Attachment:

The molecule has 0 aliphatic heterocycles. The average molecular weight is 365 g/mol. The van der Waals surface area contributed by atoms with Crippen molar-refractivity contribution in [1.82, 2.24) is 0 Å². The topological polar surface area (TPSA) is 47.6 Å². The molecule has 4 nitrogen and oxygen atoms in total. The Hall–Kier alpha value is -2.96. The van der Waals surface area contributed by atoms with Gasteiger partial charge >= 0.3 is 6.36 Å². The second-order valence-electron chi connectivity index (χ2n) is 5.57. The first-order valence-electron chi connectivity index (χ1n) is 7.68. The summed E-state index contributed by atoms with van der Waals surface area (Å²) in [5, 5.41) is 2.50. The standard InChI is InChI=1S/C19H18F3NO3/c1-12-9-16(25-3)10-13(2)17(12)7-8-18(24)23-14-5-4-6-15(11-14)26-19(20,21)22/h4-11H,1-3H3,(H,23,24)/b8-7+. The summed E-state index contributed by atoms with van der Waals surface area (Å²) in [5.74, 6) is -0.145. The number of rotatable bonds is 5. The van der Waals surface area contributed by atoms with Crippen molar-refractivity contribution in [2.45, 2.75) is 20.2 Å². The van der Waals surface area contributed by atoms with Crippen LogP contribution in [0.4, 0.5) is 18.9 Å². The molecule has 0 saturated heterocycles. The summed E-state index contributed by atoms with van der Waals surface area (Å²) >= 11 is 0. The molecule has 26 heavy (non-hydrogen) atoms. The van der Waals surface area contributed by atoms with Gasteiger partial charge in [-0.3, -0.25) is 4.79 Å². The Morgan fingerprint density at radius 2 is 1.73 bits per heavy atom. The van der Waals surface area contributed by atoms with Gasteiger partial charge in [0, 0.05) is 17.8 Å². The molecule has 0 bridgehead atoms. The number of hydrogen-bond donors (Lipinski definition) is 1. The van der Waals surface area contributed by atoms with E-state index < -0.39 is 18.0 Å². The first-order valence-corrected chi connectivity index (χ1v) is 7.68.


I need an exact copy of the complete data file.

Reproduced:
The molecule has 0 aliphatic heterocycles. The average molecular weight is 365 g/mol. The van der Waals surface area contributed by atoms with Crippen molar-refractivity contribution in [1.82, 2.24) is 0 Å². The topological polar surface area (TPSA) is 47.6 Å². The molecule has 4 nitrogen and oxygen atoms in total. The Hall–Kier alpha value is -2.96. The van der Waals surface area contributed by atoms with Gasteiger partial charge >= 0.3 is 6.36 Å². The second-order valence-electron chi connectivity index (χ2n) is 5.57. The first-order valence-electron chi connectivity index (χ1n) is 7.68. The summed E-state index contributed by atoms with van der Waals surface area (Å²) in [5, 5.41) is 2.50. The standard InChI is InChI=1S/C19H18F3NO3/c1-12-9-16(25-3)10-13(2)17(12)7-8-18(24)23-14-5-4-6-15(11-14)26-19(20,21)22/h4-11H,1-3H3,(H,23,24)/b8-7+. The summed E-state index contributed by atoms with van der Waals surface area (Å²) in [5.74, 6) is -0.145. The number of rotatable bonds is 5. The van der Waals surface area contributed by atoms with Crippen molar-refractivity contribution in [2.45, 2.75) is 20.2 Å². The van der Waals surface area contributed by atoms with Crippen LogP contribution in [0.4, 0.5) is 18.9 Å². The molecule has 0 saturated heterocycles. The summed E-state index contributed by atoms with van der Waals surface area (Å²) >= 11 is 0. The molecule has 26 heavy (non-hydrogen) atoms. The van der Waals surface area contributed by atoms with Gasteiger partial charge in [-0.3, -0.25) is 4.79 Å². The Morgan fingerprint density at radius 2 is 1.73 bits per heavy atom. The van der Waals surface area contributed by atoms with Gasteiger partial charge in [0, 0.05) is 17.8 Å². The molecule has 0 bridgehead atoms. The number of hydrogen-bond donors (Lipinski definition) is 1. The van der Waals surface area contributed by atoms with E-state index < -0.39 is 18.0 Å². The first-order valence-corrected chi connectivity index (χ1v) is 7.68.